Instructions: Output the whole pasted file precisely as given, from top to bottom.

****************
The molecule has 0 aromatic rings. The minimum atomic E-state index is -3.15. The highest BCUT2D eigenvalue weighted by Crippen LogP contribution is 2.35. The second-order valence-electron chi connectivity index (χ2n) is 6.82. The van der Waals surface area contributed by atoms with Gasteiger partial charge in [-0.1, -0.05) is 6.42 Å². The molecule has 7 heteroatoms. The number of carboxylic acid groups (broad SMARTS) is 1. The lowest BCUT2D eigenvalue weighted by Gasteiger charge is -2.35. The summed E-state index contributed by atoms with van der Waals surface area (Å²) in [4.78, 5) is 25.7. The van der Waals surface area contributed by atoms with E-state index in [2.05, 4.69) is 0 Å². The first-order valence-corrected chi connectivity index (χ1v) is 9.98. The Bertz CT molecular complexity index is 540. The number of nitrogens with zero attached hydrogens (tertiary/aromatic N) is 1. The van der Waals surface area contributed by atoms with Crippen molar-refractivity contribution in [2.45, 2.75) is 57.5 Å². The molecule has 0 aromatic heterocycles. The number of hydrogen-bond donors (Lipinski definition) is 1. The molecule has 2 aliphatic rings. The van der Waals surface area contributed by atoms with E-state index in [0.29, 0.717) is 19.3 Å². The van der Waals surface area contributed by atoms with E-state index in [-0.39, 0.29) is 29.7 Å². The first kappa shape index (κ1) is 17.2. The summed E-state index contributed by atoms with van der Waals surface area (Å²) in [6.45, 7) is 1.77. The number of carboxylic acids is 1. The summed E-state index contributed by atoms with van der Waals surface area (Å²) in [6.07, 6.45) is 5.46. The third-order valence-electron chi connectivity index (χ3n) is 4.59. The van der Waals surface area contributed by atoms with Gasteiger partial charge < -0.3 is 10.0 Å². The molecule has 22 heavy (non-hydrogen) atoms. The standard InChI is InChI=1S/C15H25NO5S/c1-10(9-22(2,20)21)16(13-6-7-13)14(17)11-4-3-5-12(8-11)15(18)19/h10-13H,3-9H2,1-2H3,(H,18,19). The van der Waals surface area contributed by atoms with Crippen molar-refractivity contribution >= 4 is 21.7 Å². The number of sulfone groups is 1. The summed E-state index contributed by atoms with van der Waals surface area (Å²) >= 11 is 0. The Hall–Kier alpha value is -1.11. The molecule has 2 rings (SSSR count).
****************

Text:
The molecule has 0 aromatic rings. The minimum atomic E-state index is -3.15. The highest BCUT2D eigenvalue weighted by Crippen LogP contribution is 2.35. The second-order valence-electron chi connectivity index (χ2n) is 6.82. The van der Waals surface area contributed by atoms with Gasteiger partial charge in [-0.1, -0.05) is 6.42 Å². The molecule has 7 heteroatoms. The number of carboxylic acid groups (broad SMARTS) is 1. The lowest BCUT2D eigenvalue weighted by Gasteiger charge is -2.35. The summed E-state index contributed by atoms with van der Waals surface area (Å²) in [4.78, 5) is 25.7. The van der Waals surface area contributed by atoms with E-state index in [2.05, 4.69) is 0 Å². The first-order valence-corrected chi connectivity index (χ1v) is 9.98. The Bertz CT molecular complexity index is 540. The number of nitrogens with zero attached hydrogens (tertiary/aromatic N) is 1. The van der Waals surface area contributed by atoms with Crippen molar-refractivity contribution in [2.45, 2.75) is 57.5 Å². The molecule has 0 aromatic heterocycles. The number of hydrogen-bond donors (Lipinski definition) is 1. The molecule has 2 aliphatic rings. The van der Waals surface area contributed by atoms with E-state index in [0.29, 0.717) is 19.3 Å². The van der Waals surface area contributed by atoms with E-state index in [-0.39, 0.29) is 29.7 Å². The first kappa shape index (κ1) is 17.2. The summed E-state index contributed by atoms with van der Waals surface area (Å²) in [6.45, 7) is 1.77. The number of carboxylic acids is 1. The summed E-state index contributed by atoms with van der Waals surface area (Å²) in [6.07, 6.45) is 5.46. The third-order valence-electron chi connectivity index (χ3n) is 4.59. The van der Waals surface area contributed by atoms with Gasteiger partial charge < -0.3 is 10.0 Å². The molecule has 22 heavy (non-hydrogen) atoms. The standard InChI is InChI=1S/C15H25NO5S/c1-10(9-22(2,20)21)16(13-6-7-13)14(17)11-4-3-5-12(8-11)15(18)19/h10-13H,3-9H2,1-2H3,(H,18,19). The van der Waals surface area contributed by atoms with Crippen molar-refractivity contribution >= 4 is 21.7 Å². The number of sulfone groups is 1. The summed E-state index contributed by atoms with van der Waals surface area (Å²) >= 11 is 0. The Hall–Kier alpha value is -1.11. The molecule has 2 rings (SSSR count).